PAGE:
Seti only uses a 7 second delay. So once a CUDA host gets a single WU it will finish it and come back a minute later and try again and again and...

If Seti set the project delay to 15 minutes, say, all the fast hosts would be backing off allowing everyone else to get something.

That's only one aspect and works with a similar effect as does the Ned rolling IP 'blackout' idea to reduce the number of simultaneous requests.

What I'm proposing is traffic management of the data rates so that whatever network bottleneck is suffered wherever, the clients reduce their data rates for themselves to a low enough level such that they themselves no longer see packet loss or resend requests at the TCP level. In other words, implement traffic shaping from the client side to avoid a link overload. Hit a backoff timeout if the data rate has to be tuned down to an unrealistically long send time.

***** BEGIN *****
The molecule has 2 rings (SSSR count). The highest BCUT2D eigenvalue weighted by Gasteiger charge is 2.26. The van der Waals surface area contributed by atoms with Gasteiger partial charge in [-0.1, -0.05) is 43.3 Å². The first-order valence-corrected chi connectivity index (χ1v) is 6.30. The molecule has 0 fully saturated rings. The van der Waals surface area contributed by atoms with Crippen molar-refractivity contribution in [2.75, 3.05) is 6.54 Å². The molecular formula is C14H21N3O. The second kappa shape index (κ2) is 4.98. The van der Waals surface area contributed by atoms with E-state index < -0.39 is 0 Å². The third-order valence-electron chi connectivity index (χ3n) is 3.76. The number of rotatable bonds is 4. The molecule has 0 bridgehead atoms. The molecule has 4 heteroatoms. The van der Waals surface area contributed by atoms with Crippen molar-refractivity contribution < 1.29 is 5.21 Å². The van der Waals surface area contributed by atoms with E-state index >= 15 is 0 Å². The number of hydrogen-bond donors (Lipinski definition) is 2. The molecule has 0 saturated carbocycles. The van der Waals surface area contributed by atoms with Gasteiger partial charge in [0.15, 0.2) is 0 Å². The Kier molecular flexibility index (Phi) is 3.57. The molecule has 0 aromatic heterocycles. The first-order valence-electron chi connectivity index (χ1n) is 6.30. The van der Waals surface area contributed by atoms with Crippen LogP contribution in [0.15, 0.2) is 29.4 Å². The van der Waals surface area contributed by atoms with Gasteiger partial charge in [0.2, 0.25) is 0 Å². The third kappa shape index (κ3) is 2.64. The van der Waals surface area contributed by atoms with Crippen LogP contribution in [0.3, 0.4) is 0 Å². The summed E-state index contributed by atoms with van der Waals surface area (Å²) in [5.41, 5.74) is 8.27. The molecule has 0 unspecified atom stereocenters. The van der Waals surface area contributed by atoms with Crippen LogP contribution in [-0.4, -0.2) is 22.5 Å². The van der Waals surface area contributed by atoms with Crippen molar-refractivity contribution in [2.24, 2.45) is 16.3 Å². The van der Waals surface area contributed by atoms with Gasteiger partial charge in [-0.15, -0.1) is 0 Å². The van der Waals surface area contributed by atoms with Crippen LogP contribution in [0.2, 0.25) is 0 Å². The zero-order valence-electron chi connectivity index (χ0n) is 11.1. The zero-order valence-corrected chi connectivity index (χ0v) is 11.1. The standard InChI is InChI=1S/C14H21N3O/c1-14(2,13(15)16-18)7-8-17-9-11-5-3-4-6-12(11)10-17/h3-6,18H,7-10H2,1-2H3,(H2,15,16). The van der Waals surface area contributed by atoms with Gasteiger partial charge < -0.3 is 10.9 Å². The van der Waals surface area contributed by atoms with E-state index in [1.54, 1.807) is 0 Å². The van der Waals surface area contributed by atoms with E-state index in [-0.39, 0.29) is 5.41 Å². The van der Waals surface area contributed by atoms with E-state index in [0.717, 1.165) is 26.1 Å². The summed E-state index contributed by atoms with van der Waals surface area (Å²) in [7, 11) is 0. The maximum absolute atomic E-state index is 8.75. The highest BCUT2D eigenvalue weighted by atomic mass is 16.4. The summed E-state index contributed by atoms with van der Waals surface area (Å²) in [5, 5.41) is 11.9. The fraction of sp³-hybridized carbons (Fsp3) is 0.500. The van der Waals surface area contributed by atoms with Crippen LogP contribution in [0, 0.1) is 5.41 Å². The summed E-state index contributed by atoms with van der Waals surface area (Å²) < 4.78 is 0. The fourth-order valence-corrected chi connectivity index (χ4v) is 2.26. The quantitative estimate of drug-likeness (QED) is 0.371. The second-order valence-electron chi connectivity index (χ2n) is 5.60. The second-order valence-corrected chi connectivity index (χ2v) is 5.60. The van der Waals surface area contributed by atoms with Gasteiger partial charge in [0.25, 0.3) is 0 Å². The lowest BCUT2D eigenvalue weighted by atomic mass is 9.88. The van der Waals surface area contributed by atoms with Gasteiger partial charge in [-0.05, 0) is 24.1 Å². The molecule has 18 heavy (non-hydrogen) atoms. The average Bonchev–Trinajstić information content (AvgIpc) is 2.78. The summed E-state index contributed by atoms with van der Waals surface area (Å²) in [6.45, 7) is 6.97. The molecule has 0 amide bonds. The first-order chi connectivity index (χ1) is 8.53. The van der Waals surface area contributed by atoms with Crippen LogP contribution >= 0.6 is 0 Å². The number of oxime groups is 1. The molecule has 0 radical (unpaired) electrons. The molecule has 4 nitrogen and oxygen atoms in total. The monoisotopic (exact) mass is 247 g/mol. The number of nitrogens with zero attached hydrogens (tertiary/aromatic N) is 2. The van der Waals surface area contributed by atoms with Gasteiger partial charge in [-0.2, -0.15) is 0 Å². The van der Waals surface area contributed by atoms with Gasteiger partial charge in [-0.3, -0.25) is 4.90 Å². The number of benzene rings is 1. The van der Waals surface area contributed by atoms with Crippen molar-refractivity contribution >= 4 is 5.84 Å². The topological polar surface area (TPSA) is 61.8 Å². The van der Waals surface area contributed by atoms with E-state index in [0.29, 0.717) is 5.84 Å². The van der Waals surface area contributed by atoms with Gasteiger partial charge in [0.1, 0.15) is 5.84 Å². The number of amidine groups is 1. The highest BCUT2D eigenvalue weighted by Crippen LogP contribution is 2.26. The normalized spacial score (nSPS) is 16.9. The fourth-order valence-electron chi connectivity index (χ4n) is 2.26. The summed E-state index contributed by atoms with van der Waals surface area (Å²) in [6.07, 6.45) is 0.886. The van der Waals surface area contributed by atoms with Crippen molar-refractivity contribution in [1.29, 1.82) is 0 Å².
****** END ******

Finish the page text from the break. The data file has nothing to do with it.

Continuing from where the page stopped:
In this way, Boinc can learn for itself how to best utilise limited network bandwidth as demand varies, and all done automatically with no human 'guesswork' required.

(For example, I bet that the present backoff parameters are just a human 'damp finger in the air guesstimate'...)

A big problem is that the effective bandwidth of an overloaded link is very much less than the physical link bandwidth due to all the wasteful resends required when even just a small few data packets get dropped/lost due to overload.

Regards,
Martin
____________
See new freedom: Mageia4
Linux Voice See & try out your OS Freedom!
The Future is what We make IT (GPLv3)

Profile Byron Leigh Hatch @ team Carl SaganProject donor
Volunteer tester
Avatar
Send message